Connecticut Police & Fire Union

General Assembly Approves Pandemic Pay Arbitration Award

General Assembly Approves Pandemic Pay Arbitration Award

Frontline essential workers who sacrificed health and safety during the first year of the pandemic will receive an average of $1,300 in pandemic pay.

On Wednesday, April 12th the Connecticut State Senate overwhelmingly voted to approve the pandemic pay arbitration award. The Connecticut State House of Representatives similarly voted to approve the award on April 5th. By approving the award with strong bipartisan support, the General Assembly showed their appreciation for the sacrifices essential state employees and their families made to keep Connecticut open and provide vital services during the height of the pandemic.

“Every time I left the facility, I thanked God that nothing happened and then began mentally preparing for the next shift,” said DOC Lieutenant Samuel Quintana, CSEA SEIU Local 2001 leader. “But then one day I left the facility and ended up spending 9 days in the ICU with COVID fighting for my life. My 4 year old daughter did not understand at the time, she just wanted to see daddy because for nine days she saw her mommy crying because she thought daddy was gonna die. Each and every day I thank god I was strong enough to survive for them. No amount of money can ever make up for these sacrifices, but it certainly helps.”

“It’s very hard to see a patient die in front of your eyes when you cannot do anything. There are a few patients that I cannot forget and it still makes me cry,” said Momina Salman, MD, an academic hospitalist at UConn Health and a member of UCHC-AAUP. “The first year of the pandemic was a very hard time for frontline healthcare workers. It’s hard to explain. I can’t think of how any amount of money can compensate for what we went through. But this pandemic pay is a way of validating that we did something that in our history we have never seen before, and it is an honor for those of us who worked during that time.”

“When in person learning resumed in Fall of 2020, I interacted with hundreds of students,” said Corey Mason, a teacher within the Connecticut Technical Education and Career System and a member of SVFT Local 4200A, AFT-CT. “I taught in a small classroom and often worked with students one-on-one. Social distancing was impossible, and teachers were regularly exposed to students who tested positive for COVID. On top of this was the stress of trying to provide good instruction to students who were remote and students whose mental health was suffering as a result of the pandemic.”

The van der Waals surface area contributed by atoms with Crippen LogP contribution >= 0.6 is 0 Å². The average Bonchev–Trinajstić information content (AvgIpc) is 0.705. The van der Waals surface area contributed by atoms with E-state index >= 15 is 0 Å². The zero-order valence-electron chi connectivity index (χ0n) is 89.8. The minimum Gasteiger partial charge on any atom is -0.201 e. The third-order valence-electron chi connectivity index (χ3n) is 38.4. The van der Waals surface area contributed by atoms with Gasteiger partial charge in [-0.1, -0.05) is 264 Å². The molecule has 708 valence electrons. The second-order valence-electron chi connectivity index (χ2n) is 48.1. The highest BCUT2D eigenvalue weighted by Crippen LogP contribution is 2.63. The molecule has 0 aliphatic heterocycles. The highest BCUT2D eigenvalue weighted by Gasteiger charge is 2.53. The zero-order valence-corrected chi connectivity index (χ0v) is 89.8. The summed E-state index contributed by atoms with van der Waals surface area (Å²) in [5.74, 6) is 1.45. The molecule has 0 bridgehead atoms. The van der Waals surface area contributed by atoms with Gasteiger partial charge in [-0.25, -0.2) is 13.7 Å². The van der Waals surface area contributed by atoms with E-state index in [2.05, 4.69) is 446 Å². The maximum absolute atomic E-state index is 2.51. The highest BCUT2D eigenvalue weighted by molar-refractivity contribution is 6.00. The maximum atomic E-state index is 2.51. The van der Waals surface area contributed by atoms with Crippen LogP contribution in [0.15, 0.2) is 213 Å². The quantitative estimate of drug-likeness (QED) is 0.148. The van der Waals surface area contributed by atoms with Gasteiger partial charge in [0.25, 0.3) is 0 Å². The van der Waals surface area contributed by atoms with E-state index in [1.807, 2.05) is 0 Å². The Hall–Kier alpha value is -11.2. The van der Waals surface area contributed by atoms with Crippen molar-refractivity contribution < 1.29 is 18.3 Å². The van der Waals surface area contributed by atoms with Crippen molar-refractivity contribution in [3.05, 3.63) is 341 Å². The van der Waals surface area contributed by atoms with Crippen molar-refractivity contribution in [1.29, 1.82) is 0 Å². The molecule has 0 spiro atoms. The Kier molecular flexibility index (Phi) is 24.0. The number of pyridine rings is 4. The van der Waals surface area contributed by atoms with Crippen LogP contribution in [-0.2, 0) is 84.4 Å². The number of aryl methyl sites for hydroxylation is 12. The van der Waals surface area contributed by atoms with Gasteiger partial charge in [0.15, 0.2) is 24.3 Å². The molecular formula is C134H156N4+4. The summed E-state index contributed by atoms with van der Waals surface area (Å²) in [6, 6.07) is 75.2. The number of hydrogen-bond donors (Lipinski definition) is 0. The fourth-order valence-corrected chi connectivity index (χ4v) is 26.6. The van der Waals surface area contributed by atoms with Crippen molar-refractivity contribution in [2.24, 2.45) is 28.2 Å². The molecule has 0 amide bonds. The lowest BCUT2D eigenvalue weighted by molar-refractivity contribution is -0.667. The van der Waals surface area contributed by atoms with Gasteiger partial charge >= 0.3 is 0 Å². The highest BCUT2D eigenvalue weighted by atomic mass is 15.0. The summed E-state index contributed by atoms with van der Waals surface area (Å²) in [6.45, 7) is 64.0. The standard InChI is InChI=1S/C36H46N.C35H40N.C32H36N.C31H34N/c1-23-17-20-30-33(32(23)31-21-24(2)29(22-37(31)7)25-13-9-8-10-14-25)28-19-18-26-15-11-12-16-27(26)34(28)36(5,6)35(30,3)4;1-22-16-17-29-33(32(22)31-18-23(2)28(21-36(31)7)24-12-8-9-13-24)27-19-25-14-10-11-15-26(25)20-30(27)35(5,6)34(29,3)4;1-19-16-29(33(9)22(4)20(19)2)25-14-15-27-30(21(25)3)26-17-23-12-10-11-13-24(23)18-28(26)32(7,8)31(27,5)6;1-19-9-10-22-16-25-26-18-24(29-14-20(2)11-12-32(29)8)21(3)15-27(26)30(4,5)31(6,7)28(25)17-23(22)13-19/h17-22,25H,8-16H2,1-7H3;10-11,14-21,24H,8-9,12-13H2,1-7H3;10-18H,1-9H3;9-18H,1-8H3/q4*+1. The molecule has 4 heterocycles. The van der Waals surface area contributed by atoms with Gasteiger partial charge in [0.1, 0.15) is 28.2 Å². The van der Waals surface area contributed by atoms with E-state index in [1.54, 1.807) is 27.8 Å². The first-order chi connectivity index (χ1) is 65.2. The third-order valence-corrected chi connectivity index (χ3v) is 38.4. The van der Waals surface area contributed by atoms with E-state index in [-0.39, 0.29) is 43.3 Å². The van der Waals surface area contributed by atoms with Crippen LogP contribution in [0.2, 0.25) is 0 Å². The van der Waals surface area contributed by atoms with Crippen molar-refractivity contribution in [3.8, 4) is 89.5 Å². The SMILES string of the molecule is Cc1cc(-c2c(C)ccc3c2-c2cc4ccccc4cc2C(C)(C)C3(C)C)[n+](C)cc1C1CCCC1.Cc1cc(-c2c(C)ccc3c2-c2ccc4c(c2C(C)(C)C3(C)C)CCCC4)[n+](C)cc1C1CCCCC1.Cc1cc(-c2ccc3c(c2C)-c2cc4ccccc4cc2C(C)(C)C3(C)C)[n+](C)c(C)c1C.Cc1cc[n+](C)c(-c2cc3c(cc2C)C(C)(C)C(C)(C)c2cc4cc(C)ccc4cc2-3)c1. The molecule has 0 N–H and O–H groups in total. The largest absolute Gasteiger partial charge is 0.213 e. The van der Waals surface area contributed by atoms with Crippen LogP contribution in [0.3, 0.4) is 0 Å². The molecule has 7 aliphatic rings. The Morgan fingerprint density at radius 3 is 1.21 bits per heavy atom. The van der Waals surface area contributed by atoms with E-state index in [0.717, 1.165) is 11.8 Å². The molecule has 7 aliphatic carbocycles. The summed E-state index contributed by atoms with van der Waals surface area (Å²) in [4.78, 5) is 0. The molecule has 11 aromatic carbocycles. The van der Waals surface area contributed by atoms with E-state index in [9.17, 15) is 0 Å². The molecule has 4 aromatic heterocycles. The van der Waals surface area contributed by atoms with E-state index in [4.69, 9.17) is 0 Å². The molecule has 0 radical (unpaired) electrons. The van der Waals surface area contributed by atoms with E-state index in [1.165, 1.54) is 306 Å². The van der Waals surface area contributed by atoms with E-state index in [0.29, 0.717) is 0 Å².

“We were there 18 to 20 hours a day along with clinical staff that was assigned to the unit,” said Catherine Nadeau, a Equipment Control Coordinator at Connecticut Valley Hospital and a member of CEUI Local 511. “To turn that unit into what was necessary at the time. Again, as the clients were coming in, we were right there with them. We were in their rooms with them. We were providing and maintaining equipment. We were constantly exposed. It was not a suggestion of exposure. We were constantly exposed to Covid.”

“Working during the pandemic forced many people to rethink their jobs and their future. I was responsible for the emotional, psychological and physical safety of some of the most vulnerable children in the state. It was nearly impossible to manage our own fears, our coworkers’ fears, and the children’s fears, and the rumors that COVID-19 was in the facility. When the governor issued the ‘stay home, stay safe’ directive for Connecticut, I continued to show up with my colleagues for long shifts despite the dangers ahead.” Darnell Ford, Lead Children Services Worker at Solnit Children’s Center.

“When responding to medical emergencies we are not able to socially distance from the people we are treating, including people with suspected and confirmed COVID cases,” said Dan Starvish, a Firefighter Paramedic at Bradley International Airport and President of IAFF Local S-15, CPFU. “At the time, we did not have a good understanding of how COVID spread or how effective PPE was. These unknowns made treating a potential COVID patient even scarier, and I constantly worried that I would bring COVID home to my family. I was isolated on multiple occasions from workplace exposures causing me to be away from my family including on holidays. This award shows recognition for the sacrifices first responders and other essential workers made.”

“Our corrections members performed faithfully and heroically during the COVID crisis when there was no vaccine and almost no protective gear,” said Sean Howard, president of AFSCME Local 387 representing 5,000 corrections employees. “Despite knowing the danger they faced, my members showed up for work every day to protect the citizens of Connecticut, the inmates and fellow staff members. Connecticut corrections staff suffered more than 7,000 cases of COVID. I caught COVID early, before there was a vaccine and have permanent heart damage as a result. I suffered through wondering if I brought home this infection to my wife and my young son. This award is small, but it is meaningful. It is a societal recognition of the courage of my members.”

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